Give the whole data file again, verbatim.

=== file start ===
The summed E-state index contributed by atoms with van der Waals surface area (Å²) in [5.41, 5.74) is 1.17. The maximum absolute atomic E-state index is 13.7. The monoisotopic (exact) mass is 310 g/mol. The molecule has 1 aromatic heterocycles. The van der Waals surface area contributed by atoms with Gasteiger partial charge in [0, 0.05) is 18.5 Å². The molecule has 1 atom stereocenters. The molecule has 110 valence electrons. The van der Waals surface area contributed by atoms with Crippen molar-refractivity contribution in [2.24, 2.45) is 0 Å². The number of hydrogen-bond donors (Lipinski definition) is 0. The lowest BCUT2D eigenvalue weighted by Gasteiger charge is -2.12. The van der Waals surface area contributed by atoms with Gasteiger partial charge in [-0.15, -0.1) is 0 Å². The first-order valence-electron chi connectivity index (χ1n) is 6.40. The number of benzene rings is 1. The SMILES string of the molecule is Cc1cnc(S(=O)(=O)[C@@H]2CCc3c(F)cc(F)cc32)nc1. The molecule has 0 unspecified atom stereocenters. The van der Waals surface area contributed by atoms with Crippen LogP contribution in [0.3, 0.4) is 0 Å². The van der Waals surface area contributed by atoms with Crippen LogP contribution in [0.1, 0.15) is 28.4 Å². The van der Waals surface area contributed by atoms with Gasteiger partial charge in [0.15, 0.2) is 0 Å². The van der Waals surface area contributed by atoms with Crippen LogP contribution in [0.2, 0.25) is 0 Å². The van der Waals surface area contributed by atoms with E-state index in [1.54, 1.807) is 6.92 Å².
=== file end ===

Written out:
The summed E-state index contributed by atoms with van der Waals surface area (Å²) in [5.41, 5.74) is 1.17. The maximum absolute atomic E-state index is 13.7. The monoisotopic (exact) mass is 310 g/mol. The molecule has 1 aromatic heterocycles. The van der Waals surface area contributed by atoms with Gasteiger partial charge in [0, 0.05) is 18.5 Å². The molecule has 1 atom stereocenters. The molecule has 110 valence electrons. The van der Waals surface area contributed by atoms with Crippen molar-refractivity contribution in [2.24, 2.45) is 0 Å². The number of hydrogen-bond donors (Lipinski definition) is 0. The lowest BCUT2D eigenvalue weighted by Gasteiger charge is -2.12. The van der Waals surface area contributed by atoms with Gasteiger partial charge in [-0.15, -0.1) is 0 Å². The first-order valence-electron chi connectivity index (χ1n) is 6.40. The number of benzene rings is 1. The SMILES string of the molecule is Cc1cnc(S(=O)(=O)[C@@H]2CCc3c(F)cc(F)cc32)nc1. The molecule has 0 unspecified atom stereocenters. The van der Waals surface area contributed by atoms with Crippen LogP contribution in [0.3, 0.4) is 0 Å². The van der Waals surface area contributed by atoms with Crippen LogP contribution in [0.1, 0.15) is 28.4 Å². The van der Waals surface area contributed by atoms with Gasteiger partial charge in [0.15, 0.2) is 0 Å². The van der Waals surface area contributed by atoms with Crippen LogP contribution in [0.2, 0.25) is 0 Å². The van der Waals surface area contributed by atoms with E-state index in [1.54, 1.807) is 6.92 Å².